1. If you had your own personal theme song, what would it be?
  2. If you had an hour for yourself, what’s the one thing you would do?
  3. What book inspired you the most? And why?
  4. What’s your word for the day?
  5. If you had your own tagline, what would it be?
  6. What are your 3 top goals for this year?
  7. What’s the best compliment you’ve ever received?
  8. What’s the one piece of advice you’d give to ______ ?
  9. What was a turning point in your life?
  10. If you could run a workshop for a day, what would you teach?

And don’t, don’t, don’t forget to post your question with an image or photo! If you haven’t heard the news by now, Facebook posts that include imagery garner 3 to 5 times the amount of engagement as posts without an image. That can add up to a lot of shares and clicks to your website.

If you are too busy actually running your business to think about social media, 3to5 Marketing can help. Contact me today for advice, implementation, post-writing, social media graphic design, or all of the above!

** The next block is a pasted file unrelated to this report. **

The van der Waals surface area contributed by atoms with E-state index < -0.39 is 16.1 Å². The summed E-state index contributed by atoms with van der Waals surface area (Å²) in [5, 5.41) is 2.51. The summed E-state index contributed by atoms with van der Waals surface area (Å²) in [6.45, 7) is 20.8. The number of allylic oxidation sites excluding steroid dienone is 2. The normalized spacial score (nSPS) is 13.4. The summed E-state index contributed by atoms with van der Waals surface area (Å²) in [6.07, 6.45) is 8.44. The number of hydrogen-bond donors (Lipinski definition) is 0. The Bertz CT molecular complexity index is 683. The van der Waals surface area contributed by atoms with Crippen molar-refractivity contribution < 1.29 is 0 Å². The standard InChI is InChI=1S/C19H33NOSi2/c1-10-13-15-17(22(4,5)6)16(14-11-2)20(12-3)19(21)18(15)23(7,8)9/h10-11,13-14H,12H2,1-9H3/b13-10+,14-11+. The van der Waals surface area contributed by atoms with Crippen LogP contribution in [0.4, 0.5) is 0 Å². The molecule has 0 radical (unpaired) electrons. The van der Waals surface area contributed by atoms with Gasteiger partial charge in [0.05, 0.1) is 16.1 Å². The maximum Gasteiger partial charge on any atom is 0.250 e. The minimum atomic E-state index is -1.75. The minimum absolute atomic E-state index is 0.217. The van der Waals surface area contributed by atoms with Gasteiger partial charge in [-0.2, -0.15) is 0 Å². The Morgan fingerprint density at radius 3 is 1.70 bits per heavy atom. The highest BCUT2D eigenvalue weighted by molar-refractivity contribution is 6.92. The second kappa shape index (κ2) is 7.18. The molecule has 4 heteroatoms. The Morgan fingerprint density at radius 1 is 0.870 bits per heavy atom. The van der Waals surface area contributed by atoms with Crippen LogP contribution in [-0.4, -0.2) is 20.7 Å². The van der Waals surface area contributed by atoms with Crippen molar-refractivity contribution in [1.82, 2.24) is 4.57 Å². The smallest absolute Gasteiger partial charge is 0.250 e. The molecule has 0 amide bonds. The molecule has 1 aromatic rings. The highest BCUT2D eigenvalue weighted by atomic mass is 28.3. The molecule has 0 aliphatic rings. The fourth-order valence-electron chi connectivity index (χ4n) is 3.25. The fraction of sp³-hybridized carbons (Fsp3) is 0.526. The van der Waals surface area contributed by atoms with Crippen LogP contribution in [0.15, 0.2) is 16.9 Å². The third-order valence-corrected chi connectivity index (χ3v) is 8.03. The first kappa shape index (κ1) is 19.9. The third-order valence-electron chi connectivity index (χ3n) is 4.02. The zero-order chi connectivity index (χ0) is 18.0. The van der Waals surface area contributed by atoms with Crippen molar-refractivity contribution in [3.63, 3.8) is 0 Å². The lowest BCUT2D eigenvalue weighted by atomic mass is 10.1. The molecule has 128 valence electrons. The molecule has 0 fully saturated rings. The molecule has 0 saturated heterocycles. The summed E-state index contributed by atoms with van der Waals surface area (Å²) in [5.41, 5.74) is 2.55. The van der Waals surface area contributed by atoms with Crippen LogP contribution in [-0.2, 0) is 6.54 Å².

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Write Great Taglines: Get Rid of the Double-talk and Really Turn Heads

Writing great taglines

Although they are sometimes the last thing on everyone’s list, taglines are one of the most important aspects of your brand. Especially when you are lesser-known or new brand, your tagline is responsible for creating a theme and value system that shapes customers’ perception of your brand, as well as frankly, explaining what you do at a glance (assuming your company name isn’t “Healthy Dog Biscuit Company”).

Some of the most memorable corporate headlines include:

There are some things money can’t buy (MasterCard)
Just Do It (Nike)
Think Different (Apple)

These taglines are so ubiquitous, they’ve practically entered our daily lexicon. So, what makes these taglines so effective and memorable? They are:

– Understandable
– Simple
– Clear
– Focused
– Customer-centric
– Double-talk & buzzword free
– Evoke an emotion
– Describe a tribe to which you want to belong
– Tell a story

If you (or your copywriter) can write your tagline with these elements in mind, it will make your business much more memorable and help it stand out from the competition.

For inspiration, below are some of my favorite taglines. Some are from well-known brands; others are small businesses. Some are clever double entendres, some make you want to belong to the tribe, and some are simple and self-explanatory.

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Great taglines Great taglines
Great taglines
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Great taglines

Need help copywriting your tagline? Contact 3to5 Marketing for professional inspiration.